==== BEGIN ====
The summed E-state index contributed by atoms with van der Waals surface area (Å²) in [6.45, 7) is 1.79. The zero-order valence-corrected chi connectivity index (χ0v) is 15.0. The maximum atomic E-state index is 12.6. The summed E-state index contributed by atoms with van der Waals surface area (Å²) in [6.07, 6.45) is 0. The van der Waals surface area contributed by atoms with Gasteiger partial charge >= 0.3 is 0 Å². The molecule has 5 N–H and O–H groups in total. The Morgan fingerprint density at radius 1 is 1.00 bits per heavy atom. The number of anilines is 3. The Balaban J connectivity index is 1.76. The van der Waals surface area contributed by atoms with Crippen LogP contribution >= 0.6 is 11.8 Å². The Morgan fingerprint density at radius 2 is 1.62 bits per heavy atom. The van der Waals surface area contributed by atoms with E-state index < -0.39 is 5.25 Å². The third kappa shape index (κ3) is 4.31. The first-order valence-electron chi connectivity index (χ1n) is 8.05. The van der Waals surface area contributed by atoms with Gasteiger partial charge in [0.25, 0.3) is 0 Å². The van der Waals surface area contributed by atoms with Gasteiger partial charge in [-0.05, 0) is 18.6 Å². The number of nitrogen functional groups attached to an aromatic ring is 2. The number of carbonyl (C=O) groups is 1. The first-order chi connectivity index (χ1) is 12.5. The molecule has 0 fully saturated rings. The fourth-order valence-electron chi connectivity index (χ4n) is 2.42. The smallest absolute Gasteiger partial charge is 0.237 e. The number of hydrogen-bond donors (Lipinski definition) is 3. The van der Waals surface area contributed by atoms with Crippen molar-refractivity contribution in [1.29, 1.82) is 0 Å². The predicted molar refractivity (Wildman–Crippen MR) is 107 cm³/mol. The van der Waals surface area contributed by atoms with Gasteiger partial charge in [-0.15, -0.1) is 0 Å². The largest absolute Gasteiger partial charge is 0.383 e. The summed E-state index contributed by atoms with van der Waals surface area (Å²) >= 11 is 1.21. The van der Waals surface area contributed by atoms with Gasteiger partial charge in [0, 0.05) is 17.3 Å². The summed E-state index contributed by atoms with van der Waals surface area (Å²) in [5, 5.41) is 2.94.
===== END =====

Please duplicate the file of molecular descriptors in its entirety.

The summed E-state index contributed by atoms with van der Waals surface area (Å²) in [6.45, 7) is 1.79. The zero-order valence-corrected chi connectivity index (χ0v) is 15.0. The maximum atomic E-state index is 12.6. The summed E-state index contributed by atoms with van der Waals surface area (Å²) in [6.07, 6.45) is 0. The van der Waals surface area contributed by atoms with Gasteiger partial charge >= 0.3 is 0 Å². The molecule has 5 N–H and O–H groups in total. The Morgan fingerprint density at radius 1 is 1.00 bits per heavy atom. The number of anilines is 3. The Balaban J connectivity index is 1.76. The van der Waals surface area contributed by atoms with Crippen LogP contribution >= 0.6 is 11.8 Å². The Morgan fingerprint density at radius 2 is 1.62 bits per heavy atom. The van der Waals surface area contributed by atoms with E-state index < -0.39 is 5.25 Å². The third kappa shape index (κ3) is 4.31. The first-order valence-electron chi connectivity index (χ1n) is 8.05. The van der Waals surface area contributed by atoms with Gasteiger partial charge in [0.25, 0.3) is 0 Å². The van der Waals surface area contributed by atoms with Gasteiger partial charge in [-0.05, 0) is 18.6 Å². The number of nitrogen functional groups attached to an aromatic ring is 2. The number of carbonyl (C=O) groups is 1. The first-order chi connectivity index (χ1) is 12.5. The molecule has 0 fully saturated rings. The fourth-order valence-electron chi connectivity index (χ4n) is 2.42. The smallest absolute Gasteiger partial charge is 0.237 e. The number of hydrogen-bond donors (Lipinski definition) is 3. The van der Waals surface area contributed by atoms with Crippen molar-refractivity contribution in [1.29, 1.82) is 0 Å². The predicted molar refractivity (Wildman–Crippen MR) is 107 cm³/mol. The van der Waals surface area contributed by atoms with Gasteiger partial charge in [-0.15, -0.1) is 0 Å². The largest absolute Gasteiger partial charge is 0.383 e. The summed E-state index contributed by atoms with van der Waals surface area (Å²) >= 11 is 1.21. The van der Waals surface area contributed by atoms with Gasteiger partial charge in [0, 0.05) is 17.3 Å². The summed E-state index contributed by atoms with van der Waals surface area (Å²) in [5, 5.41) is 2.94.